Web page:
Initially, there was money to be found among the big pharmaceutical companies here, but the Japanese companies were particularly interested, and a couple of their initial corporate partners were Japanese companies. They would go to literally the ends of the Earth to raise money.

They knocked on doors endlessly, until they were able to raise enough money so that they didn't have to rely just on one or two, or even three programs. The whole key was getting as many programs up and going as quickly as possible, because the second part of this -- after the height of it -- was the width of it.

Boger and the others understood that this was a very high-risk business, and that the only way they were going to be able to survive was to improve their hit rate, so they needed to get eight or ten or a dozen projects up and going, as quickly as possible.

Actually, there's quite an interesting Harvard Business School case study about Vertex's portfolio development. It's so interesting to me because this was in 2002, and Boger explained to the researchers that they were very consciously trying to distribute their risks.

There were molecule risks; that is, your molecule can be toxic, and you can go very far down the line before you find that out. There's market risk; that is, who is the competition and what are they going to be coming out with? There's mechanism risk, which is always a tremendous risk in biomedicine, because you just don't know what kinds of side effects you're going to trigger when you start altering some sort of biological mechanism.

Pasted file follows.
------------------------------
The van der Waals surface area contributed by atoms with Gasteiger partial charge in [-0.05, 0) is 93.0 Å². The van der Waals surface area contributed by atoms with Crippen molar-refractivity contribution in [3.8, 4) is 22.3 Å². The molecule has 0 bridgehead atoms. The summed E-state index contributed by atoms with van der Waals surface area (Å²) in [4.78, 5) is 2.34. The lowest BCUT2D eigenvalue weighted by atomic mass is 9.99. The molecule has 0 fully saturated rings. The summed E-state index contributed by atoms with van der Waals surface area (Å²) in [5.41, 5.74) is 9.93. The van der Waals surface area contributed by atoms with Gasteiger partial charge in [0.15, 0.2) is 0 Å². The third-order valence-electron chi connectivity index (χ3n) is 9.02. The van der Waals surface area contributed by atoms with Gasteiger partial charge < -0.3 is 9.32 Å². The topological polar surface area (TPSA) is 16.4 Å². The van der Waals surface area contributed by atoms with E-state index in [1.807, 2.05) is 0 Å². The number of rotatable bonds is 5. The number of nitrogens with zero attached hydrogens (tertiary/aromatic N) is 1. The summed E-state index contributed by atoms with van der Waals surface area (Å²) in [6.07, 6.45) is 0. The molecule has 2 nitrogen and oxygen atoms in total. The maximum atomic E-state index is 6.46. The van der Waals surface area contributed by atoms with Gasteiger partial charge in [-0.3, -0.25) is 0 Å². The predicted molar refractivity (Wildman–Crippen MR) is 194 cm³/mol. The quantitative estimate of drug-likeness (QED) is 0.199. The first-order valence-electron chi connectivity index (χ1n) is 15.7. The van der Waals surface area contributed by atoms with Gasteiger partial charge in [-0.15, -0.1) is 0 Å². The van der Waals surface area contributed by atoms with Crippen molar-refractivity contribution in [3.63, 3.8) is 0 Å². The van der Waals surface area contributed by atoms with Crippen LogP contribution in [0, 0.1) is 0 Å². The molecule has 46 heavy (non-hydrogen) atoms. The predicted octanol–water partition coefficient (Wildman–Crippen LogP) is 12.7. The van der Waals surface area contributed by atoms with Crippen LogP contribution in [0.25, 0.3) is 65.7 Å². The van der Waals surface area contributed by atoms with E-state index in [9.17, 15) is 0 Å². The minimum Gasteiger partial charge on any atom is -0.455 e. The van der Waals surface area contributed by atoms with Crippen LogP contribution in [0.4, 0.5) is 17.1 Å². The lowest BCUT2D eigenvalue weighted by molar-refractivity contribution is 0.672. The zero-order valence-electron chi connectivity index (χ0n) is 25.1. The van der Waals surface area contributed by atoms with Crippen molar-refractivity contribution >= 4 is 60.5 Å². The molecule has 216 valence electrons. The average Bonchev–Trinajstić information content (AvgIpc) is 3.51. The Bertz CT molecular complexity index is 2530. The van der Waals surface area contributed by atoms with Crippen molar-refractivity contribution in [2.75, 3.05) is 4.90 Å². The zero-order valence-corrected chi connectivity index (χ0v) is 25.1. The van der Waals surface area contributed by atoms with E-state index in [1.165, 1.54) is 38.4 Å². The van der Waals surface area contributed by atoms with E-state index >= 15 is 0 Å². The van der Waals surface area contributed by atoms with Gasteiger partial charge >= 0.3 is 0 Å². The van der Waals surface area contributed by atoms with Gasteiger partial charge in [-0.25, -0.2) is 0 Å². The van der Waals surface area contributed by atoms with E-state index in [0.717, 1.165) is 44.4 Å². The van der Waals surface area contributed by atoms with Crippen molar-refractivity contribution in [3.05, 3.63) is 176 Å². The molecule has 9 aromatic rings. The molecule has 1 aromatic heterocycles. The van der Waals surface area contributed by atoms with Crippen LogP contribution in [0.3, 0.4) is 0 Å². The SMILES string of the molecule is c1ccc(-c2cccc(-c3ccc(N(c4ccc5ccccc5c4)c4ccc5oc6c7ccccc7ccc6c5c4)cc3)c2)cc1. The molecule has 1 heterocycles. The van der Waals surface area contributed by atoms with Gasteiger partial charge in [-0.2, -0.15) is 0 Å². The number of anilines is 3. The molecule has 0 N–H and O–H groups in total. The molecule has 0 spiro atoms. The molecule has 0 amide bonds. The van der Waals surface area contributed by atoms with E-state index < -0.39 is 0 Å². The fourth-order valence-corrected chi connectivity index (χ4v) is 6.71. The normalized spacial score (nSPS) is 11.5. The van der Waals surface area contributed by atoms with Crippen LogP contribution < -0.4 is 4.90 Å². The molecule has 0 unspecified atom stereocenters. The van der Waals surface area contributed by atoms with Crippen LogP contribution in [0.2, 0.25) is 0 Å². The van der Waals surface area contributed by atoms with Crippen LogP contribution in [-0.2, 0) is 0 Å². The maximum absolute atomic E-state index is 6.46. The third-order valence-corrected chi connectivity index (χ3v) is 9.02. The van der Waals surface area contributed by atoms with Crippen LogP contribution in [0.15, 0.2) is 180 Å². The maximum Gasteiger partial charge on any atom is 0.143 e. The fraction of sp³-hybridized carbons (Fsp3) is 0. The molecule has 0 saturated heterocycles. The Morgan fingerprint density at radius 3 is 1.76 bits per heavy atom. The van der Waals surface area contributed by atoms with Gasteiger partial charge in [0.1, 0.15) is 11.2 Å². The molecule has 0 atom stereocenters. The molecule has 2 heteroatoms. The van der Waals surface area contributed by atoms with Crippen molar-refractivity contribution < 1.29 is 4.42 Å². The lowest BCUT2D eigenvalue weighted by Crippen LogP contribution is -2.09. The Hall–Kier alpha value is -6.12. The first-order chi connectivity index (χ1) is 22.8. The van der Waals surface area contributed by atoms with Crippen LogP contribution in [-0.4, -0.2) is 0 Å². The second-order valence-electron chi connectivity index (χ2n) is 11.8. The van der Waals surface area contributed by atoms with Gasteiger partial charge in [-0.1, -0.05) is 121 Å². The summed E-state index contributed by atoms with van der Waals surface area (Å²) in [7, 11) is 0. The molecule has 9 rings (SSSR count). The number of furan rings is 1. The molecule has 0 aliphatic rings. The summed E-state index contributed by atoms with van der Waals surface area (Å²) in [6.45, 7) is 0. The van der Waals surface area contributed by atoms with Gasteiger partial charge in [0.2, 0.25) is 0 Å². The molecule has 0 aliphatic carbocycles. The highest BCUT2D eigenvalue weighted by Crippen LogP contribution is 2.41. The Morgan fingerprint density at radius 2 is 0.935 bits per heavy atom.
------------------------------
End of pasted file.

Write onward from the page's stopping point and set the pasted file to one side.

Anyhow, the point of this is that Boger said, "In most companies, you're not even aware of what your biases are, but we are very self-consciously trying to distribute our risks so that as we move ahead into a period of progressively more investment, we don't get blindsided later on. Ten years down the line, you don't want to get blindsided later on."

In fact, what happened was they launched their hepatitis C drug in 2011, and it became the fastest, most robust drug launch in history -- and then almost as quickly started to decline because of unanticipated side effects and because of unanticipated competition.

But, they had their cystic fibrosis program following closely behind, and that's the program that's going to carry the company forward. So, number two is the width of their portfolio; very, very wide.

Number three is raising tremendous amounts of capital, so that you've got a very long runway. The hepatitis C program took 15 years to bring the drug out. The cystic fibrosis program took 13 years to bring a drug out. Unless you're in for the long game, you can't possibly succeed.

So, it's height, width, and length. Then, finally, it's leadership. I think if Boger hadn't infused the place with the spirit that, "We're only going to take on the hardest diseases and shoot for breakthroughs, not incremental advances," I don't think any of this would have happened.

This article represents the opinion of the writer, who may disagree with the “official” recommendation position of a Motley Fool premium advisory service. We’re motley! Questioning an investing thesis -- even one of our own -- helps us all think critically about investing and make decisions that help us become smarter, happier, and richer.